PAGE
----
From The Durango Herald (Peter Marcus):
Documents released this week highlight a bidding process that began a little over two weeks after last month’s spill. The request is for a subcontractor to begin work in anticipation of a treatment facility. Water would be piped from the Gold King Mine near Silverton to Red and Bonita Mine and the “future site” of a water-treatment plant in Gladstone.
The EPA tasked Environmental Restoration, LLC with the Request for Proposal. The contractor was performing reclamation with the EPA on Aug. 5 when an excavation error by the team at Gold King caused an estimated 3 million gallons of orange mining sludge to pour into the Animas River. Initial tests showed spikes in heavy metals.
Experts agree that the best solution is a treatment facility, though such a plant would be costly. The EPA offered no cost estimates for such a facility, nor would it say where the funding would come from. A reclamation expert with the Colorado School of Mines told The Durango Herald a temporary treatment plant would cost around $3 million…
“The issuance of a work order doesn’t mean that there has been a final decision to build a wastewater treatment plant. Agency staff initiated the RFP process immediately after the spill so that the procurement process would be well underway if that decision were to be made,” said EPA spokeswoman Christie St. Clair…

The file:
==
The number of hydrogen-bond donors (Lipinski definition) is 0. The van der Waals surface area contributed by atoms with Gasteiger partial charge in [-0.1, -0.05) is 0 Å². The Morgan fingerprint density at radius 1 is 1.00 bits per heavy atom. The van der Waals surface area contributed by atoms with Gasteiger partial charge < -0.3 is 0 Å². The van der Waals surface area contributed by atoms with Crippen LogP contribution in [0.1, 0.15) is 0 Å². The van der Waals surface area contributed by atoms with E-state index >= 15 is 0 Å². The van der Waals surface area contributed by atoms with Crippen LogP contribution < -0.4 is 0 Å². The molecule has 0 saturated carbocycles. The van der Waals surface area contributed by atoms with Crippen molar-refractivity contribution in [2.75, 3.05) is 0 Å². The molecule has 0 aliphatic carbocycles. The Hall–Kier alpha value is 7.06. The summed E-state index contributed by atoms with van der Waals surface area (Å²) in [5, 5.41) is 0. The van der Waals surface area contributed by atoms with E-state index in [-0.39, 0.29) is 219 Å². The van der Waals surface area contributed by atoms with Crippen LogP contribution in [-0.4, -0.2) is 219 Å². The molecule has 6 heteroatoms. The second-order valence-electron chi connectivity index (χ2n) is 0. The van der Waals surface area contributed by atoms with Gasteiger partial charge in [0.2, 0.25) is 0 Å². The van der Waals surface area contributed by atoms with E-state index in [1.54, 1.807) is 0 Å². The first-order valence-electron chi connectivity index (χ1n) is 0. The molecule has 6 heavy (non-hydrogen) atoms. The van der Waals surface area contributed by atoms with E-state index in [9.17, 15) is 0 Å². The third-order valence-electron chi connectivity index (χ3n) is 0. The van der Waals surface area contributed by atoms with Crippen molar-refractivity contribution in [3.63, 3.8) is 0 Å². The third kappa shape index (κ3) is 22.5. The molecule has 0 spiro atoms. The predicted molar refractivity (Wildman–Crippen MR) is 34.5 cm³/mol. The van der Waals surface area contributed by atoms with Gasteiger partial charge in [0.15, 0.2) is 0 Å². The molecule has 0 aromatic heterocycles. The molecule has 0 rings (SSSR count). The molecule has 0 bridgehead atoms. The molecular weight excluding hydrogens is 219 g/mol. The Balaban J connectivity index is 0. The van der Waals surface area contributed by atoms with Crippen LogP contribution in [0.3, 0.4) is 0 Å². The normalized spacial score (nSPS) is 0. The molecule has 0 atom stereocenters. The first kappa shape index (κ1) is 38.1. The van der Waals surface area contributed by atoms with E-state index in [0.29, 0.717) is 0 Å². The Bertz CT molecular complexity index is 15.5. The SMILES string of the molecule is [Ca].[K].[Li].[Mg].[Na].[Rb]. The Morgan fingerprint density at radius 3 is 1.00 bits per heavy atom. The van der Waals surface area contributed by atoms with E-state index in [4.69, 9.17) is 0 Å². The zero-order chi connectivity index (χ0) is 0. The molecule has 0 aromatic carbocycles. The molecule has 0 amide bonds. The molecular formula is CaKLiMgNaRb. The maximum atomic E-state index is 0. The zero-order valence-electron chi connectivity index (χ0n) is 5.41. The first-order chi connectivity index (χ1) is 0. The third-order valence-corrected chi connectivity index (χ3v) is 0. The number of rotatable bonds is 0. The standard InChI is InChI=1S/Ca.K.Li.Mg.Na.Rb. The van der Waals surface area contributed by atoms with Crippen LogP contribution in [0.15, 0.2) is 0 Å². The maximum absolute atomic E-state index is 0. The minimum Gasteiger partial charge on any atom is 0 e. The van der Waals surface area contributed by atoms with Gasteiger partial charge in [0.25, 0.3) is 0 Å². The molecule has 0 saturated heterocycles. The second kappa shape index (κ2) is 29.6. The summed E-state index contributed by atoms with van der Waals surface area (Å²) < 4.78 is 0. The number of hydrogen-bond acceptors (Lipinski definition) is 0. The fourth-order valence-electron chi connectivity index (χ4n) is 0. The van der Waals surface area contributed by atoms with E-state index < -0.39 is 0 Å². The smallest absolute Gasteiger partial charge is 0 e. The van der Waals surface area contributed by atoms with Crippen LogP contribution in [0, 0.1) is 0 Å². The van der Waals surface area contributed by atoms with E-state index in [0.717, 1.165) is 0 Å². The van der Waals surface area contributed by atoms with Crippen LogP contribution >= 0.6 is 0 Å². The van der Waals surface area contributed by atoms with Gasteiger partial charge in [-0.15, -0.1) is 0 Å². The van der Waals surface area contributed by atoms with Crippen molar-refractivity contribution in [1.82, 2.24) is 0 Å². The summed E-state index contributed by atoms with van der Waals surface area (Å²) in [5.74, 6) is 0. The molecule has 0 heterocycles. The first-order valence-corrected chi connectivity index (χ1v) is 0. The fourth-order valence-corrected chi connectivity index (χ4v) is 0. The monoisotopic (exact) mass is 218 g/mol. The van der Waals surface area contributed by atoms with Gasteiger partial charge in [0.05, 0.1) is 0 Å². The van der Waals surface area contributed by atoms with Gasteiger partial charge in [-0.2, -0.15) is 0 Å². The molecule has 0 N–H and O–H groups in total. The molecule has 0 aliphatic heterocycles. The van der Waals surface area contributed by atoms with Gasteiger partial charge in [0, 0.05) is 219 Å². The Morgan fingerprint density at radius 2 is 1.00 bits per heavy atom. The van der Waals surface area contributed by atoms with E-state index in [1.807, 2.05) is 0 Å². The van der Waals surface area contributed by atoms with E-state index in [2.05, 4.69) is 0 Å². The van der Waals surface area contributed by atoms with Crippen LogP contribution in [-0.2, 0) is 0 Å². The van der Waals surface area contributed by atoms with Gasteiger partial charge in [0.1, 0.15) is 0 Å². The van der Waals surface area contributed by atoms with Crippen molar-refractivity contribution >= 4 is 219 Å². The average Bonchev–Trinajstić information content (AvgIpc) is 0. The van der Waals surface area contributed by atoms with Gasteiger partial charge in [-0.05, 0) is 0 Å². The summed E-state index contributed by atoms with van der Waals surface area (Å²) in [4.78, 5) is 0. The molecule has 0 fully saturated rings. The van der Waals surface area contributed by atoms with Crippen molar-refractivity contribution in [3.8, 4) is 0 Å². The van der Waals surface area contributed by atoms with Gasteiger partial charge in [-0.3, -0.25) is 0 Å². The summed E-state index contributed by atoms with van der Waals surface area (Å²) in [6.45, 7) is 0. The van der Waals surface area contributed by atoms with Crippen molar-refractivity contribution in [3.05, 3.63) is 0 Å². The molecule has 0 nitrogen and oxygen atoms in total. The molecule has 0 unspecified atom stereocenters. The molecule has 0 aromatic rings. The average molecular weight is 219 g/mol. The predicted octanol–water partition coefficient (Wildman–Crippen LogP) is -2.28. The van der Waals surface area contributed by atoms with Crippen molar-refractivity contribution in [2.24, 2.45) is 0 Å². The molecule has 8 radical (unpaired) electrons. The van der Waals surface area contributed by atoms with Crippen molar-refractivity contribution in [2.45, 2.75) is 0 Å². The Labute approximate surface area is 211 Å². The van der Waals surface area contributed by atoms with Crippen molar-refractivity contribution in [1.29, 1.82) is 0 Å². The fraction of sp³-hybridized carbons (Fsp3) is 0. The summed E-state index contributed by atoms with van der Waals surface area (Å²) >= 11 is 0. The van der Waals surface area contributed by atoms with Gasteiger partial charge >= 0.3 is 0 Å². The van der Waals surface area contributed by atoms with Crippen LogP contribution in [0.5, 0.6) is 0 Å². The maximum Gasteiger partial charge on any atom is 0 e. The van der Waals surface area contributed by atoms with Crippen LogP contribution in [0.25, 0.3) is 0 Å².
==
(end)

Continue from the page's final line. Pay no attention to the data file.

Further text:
“The agency is conducting an analysis to determine if a temporary treatment plant provides a measurable benefit to water quality downstream in the Animas River,” St. Clair said. “The agency is closely coordinating with officials in Colorado, New Mexico, Utah, Southern Ute tribe, Mountain Ute tribe and Navajo Nation to develop a comprehensive, long-term plan for the Gold King Mine site.”[…]
“The system must be able to be operated all year at elevations between 11,400 feet and 10,500 feet. Extreme cold and heavy snow are to be expected and planned for. The system must be self-contained as there are no amenities on site,” the RFP says.
Meanwhile, the EPA on Thursday released a long-term monitoring plan to evaluate water conditions after the spill. Tests have continued to show that water quality has returned to “pre-event” conditions, though the Animas has long been plagued by inactive-mine leakage.
“This monitoring plan represents the next phase of this important work and reflects our commitment to continue working closely with state, local and tribal officials to evaluate the potential impacts of the spill,” EPA Administrator Gina McCarthy said in a statement.
The long-term plan calls for sampling for water and sediment quality, biological impacts and fish tissue under a variety of flow conditions at 23 sites in Cement Creek, the Animas and San Juan rivers and the upper section of Lake Powell within Colorado, Southern Ute Reservation, New Mexico, Ute Mountain Ute Reservation, the Navajo Nation and Utah.
Stakeholders, including state, local and tribal officials, have until Oct. 8 to comment on the monitoring proposal.
The goal is to begin long-term monitoring in the fall. Data would be collected for one year and reviewed to determine if additional steps are needed.